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Visiting, and living with, Our Lady of Fatima

April 24th, 2017 Posted in Uncategorized

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Catholic News Service

“I get emotional very easily,” admits Marina Yap with a smile, “especially when I’m thinking about Our Lady of Fatima. Like right now.”

A native of the Philippines, Marina has adopted Our Lady of Fatima as her personal patron. In her home chapel in North Hollywood, California, she keeps a 42-inch, beautifully decorated statue of Our Lady of Fatima, alongside an image of the resurrected Christ. Read more »

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A brief history of Our Lady of Fatima

April 24th, 2017 Posted in Uncategorized

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This year the Catholic Church celebrates the 100-year anniversary of the events at the Cova da Iria area of Fatima, Portugal, witnessed by three shepherd children who reported that they saw visions of Mary beginning on May 13, 1917, and then again on the 13th day of five subsequent months.

While tending sheep in a field, Lucia dos Santos and her two younger cousins, Blesseds Francisco and Jacinta Marto, reported seeing a woman dressed all in white, “more brilliant than the sun, shedding rays of light clearer and stronger than a crystal glass filled with the most sparkling water and pierced by the burning rays of the sun.” Read more »

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Living Our Faith: Our Lady of Fatima

April 24th, 2017 Posted in Uncategorized

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This year the Catholic Church celebrates the 100-year anniversary of the Marian apparitions at Fatima, Portugal, witnessed by three

A statue of Our Lady of Fatima is carried through a crowd in 2016 at the Marian shrine of Fatima in central Portugal, where Pope Francis plans to visit May 12-13 to celebrate the 100th anniversary of the 1917 apparitions of Mary. While tending sheep in a field, Lucia dos Santos and her two younger cousins, Francisco and Jacinta Marto, reported seeing a woman dressed all in white, "more brilliant than the sun, shedding rays of light clearer and stronger than a crystal glass filled with the most sparkling water and pierced by the burning rays of the sun." (CNS photo/Paulo Chunho, EPA) See MIDST March 23, 2017.

A statue of Our Lady of Fatima is carried through a crowd in 2016 at the Marian shrine of Fatima in central Portugal, where Pope Francis plans to visit May 12-13 to celebrate the 100th anniversary of the 1917 apparitions of Mary. While tending sheep in a field, Lucia dos Santos and her two younger cousins, Francisco and Jacinta Marto, reported seeing a woman dressed all in white, “more brilliant than the sun, shedding rays of light clearer and stronger than a crystal glass filled with the most sparkling water and pierced by the burning rays of the sun.” (CNS photo/Paulo Chunho, EPA)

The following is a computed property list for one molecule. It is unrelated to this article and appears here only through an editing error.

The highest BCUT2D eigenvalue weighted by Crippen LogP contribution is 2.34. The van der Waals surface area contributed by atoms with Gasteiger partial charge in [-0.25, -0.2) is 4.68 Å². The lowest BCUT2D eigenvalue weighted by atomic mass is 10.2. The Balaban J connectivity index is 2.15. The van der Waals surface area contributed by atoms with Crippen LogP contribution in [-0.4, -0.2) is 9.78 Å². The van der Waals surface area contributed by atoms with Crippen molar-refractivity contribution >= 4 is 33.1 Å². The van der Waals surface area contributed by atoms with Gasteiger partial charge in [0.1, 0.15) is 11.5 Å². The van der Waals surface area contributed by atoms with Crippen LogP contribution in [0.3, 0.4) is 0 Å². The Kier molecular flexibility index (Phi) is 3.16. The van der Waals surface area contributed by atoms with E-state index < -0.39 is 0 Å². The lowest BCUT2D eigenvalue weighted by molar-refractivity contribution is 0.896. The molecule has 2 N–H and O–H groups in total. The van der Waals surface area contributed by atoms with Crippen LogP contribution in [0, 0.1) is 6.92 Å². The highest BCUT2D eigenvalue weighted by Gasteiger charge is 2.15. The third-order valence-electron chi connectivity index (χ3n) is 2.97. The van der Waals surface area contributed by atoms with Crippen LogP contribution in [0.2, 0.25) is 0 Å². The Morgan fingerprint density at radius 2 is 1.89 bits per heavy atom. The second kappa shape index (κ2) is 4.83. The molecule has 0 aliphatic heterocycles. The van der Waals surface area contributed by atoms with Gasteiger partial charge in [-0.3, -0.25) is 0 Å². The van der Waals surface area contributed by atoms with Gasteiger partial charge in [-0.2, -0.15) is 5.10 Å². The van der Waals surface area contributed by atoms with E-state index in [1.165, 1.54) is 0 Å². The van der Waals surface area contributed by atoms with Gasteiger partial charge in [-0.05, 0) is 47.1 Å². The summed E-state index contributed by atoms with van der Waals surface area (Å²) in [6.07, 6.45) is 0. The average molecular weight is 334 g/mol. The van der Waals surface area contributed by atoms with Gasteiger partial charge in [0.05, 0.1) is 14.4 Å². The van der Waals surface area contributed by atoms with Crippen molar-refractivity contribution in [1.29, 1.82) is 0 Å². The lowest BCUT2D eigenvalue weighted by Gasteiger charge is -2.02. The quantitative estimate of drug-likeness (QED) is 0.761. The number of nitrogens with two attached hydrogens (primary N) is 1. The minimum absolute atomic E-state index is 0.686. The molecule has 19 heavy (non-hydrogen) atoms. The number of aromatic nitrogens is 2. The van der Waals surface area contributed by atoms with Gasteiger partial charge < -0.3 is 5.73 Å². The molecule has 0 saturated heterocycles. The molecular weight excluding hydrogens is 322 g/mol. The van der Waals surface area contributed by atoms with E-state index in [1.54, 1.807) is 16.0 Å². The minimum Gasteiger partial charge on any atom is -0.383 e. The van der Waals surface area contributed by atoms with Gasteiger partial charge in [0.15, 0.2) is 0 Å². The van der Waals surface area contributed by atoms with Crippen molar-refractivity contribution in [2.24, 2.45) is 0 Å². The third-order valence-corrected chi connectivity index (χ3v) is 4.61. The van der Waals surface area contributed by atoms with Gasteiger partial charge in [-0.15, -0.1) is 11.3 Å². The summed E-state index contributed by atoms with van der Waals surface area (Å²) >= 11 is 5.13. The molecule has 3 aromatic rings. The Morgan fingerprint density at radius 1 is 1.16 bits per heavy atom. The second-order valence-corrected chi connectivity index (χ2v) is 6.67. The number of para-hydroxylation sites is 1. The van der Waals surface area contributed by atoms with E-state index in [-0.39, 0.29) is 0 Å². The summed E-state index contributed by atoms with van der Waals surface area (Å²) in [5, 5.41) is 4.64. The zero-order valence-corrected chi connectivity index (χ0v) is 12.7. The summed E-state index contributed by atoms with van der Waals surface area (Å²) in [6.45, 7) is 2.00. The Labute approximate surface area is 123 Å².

shepherd children who reported that they saw visions of Mary beginning on May 13, 1917.

Whatever the significance of the Fatima apparitions is for each us personally, this 100-year anniversary of these apparitions is a reminder of the central message of the Gospels, calling us to conversion and bringing us closer to Christ.

Celebrating the 100th anniversary of Fatima is, in a way, also the celebration of St. John Paul’s survival of an assassination attempt and the subsequent revelation of the third part of the Fatima secret.

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‘Free Fire’ would be better with pies instead of bullets

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Catholic News Service

The premise of “Free Fire” is that a single extended gunfight can sustain an entire film, provided the participants in the showdown keep making incongruously funny and mordant remarks.

Brie Larson and Sharlto Copley star in a scene from the movie "Free Fire."  The Catholic News Service classification is L -- limited adult audience, films whose problematic content many adults would find troubling.  (CNS/24)

Brie Larson and Sharlto Copley star in a scene from the movie “Free Fire.” The Catholic News Service classification is L — limited adult audience, films whose problematic content many adults would find troubling. (CNS/24)

This is the genre of the siege movie. Plot and character development are ignored in favor of the presumed enjoyment of watching villains working out their issues by blasting away at each other in a decaying Boston factory.

The setup involves a deal to buy assault rifles that quickly goes bad. So, the two sides spend the rest of the run time pulling their triggers and reloading while attempting to retrieve a briefcase loaded with cash.

Think of it as an extended pie fight, but with bullets. It would work out better were the movie actually comedic. But director Ben Wheatley, who co-wrote the screenplay with Amy Jump, is instead completely vested in choreographing these scruffy, amoral characters as they pop up from hiding places to fire off a few rounds. He also has them crawl around painfully after receiving flesh wounds.

There are occasional funny moments for viewers willing to detach the violent proceedings from real life. Thus, a soothing John Denver ballad, from an 8-track tape in a battered van, plays in the background at one ominous moment. And would-be gun buyer Justine (Brie Larson) says of arms dealer Vernon (Sharlto Copley), “He was misdiagnosed as a child genius and he never got over it.”